A significant, and perhaps unexpected, outcome within the Resilient by Design process was a revolution in public outreach, one that echoes Soviet agitprop methods. Three teams, Field Operations, Bionic, and HASSELL+, designed new physical devices, events, or spaces that kick-started public participation in the design process and informed residents on methods of climate change adaptation. Bionic and Field Operations wrapped vehicles with supergraphics to create a striking visual presence at community events, while the HASSELL+ team repurposed a former bank as an info shop. Their agitprop works were especially suited to the constraints of Instagram. The supergraphics make striking backgrounds for selfies, and all teams made liberal use of hashtags. These bold environments prompted action in real and virtual communities.

The Field Operations concept for urban resilience is simple: (more…)

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BY SARAH COWLES

Designers find new ways to tell communities about climate change.

FROM THE DECEMBER 2018 ISSUE OF LANDSCAPE ARCHITECTURE MAGAZINE.

 

In the early 1920s, leaders of the Soviet Union had a communication problem: how to relay the abstract and complex communist ideology and economy to their scattered constituents across several nations, languages, and varying literacy levels. Enter the agit-train, a multimedia spectacle covered with constructivist supergraphics that drew crowds at every stop. The agit-trains carried agitprop (agitation propaganda) acting troupes, movie theaters, printing presses, pamphlets, and posters.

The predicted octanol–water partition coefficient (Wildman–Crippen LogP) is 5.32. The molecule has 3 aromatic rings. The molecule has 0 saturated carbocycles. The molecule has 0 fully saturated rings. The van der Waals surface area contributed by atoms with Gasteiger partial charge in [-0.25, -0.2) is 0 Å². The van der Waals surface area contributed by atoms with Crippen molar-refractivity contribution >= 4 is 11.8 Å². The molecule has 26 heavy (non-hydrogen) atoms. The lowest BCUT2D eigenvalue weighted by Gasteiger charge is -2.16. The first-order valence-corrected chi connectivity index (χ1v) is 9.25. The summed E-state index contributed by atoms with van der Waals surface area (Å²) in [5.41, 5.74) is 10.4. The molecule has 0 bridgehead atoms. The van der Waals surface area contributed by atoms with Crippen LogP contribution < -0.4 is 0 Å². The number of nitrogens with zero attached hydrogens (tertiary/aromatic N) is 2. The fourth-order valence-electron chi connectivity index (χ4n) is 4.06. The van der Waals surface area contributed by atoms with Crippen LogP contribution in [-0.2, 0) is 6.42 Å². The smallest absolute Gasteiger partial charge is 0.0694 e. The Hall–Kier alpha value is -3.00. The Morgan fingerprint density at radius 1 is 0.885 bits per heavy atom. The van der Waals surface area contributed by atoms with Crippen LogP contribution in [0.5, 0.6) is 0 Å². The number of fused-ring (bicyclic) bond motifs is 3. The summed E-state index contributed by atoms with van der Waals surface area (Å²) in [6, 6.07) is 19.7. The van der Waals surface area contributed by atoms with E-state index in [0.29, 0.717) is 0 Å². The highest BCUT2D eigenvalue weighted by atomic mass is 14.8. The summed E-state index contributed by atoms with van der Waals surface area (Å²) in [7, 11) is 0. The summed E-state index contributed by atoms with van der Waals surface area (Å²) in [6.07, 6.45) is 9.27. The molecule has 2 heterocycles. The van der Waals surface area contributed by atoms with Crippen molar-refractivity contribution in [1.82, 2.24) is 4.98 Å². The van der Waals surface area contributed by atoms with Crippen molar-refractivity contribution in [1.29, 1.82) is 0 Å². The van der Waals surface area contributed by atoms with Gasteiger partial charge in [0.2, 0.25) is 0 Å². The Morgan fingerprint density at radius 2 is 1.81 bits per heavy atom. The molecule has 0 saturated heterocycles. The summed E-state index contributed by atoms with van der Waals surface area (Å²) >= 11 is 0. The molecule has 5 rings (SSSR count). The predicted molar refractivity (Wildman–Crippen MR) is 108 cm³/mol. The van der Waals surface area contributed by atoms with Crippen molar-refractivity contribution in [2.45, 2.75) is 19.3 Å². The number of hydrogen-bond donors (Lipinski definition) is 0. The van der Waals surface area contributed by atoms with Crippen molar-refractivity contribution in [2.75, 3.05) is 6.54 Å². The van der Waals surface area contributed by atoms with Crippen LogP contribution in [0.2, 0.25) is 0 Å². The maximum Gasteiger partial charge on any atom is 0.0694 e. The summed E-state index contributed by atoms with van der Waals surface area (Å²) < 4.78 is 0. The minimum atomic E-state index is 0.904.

Today, leaders of coastal cities are facing an urgent communication issue: how to draw public attention to the looming threats of climate change and sea-level rise. Last winter, 10 teams in the San Francisco Bay area were selected to participate in the Resilient by Design Bay Area Challenge, “a yearlong collaborative design challenge bringing together local residents, public officials, and local, national, and international experts to develop innovative, community-based solutions that will strengthen our region’s resilience to sea-level rise, severe storms, flooding, and earthquakes.” Resilient by Design, funded by the Rockefeller Foundation, built on the success of the Rebuild by Design initiative, which focused on the post-Hurricane Sandy landscape of New York and New Jersey. Each team was assigned to a swath of bay lands, where a confection of urbanization, predevelopment remnants, and infrastructure collide. A significant component of the initiative was public outreach, to address the issues germane to the most vulnerable communities that are already facing pressure from gentrification.

A significant, and perhaps unexpected, outcome within the Resilient by Design process was a revolution in public outreach, one that echoes Soviet agitprop methods. Three teams, Field Operations, Bionic, and HASSELL+, designed new physical devices, events, or spaces that kick-started public participation in the design process and informed residents on methods of climate change adaptation. Bionic and Field Operations wrapped vehicles with supergraphics to create a striking visual presence at community events, while the HASSELL+ team repurposed a former bank as an info shop. Their agitprop works were especially suited to the constraints of Instagram. The supergraphics make striking backgrounds for selfies, and all teams made liberal use of hashtags. These bold environments prompted action in real and virtual communities.

The Field Operations concept for urban resilience is simple: (more…)

Read Full Post »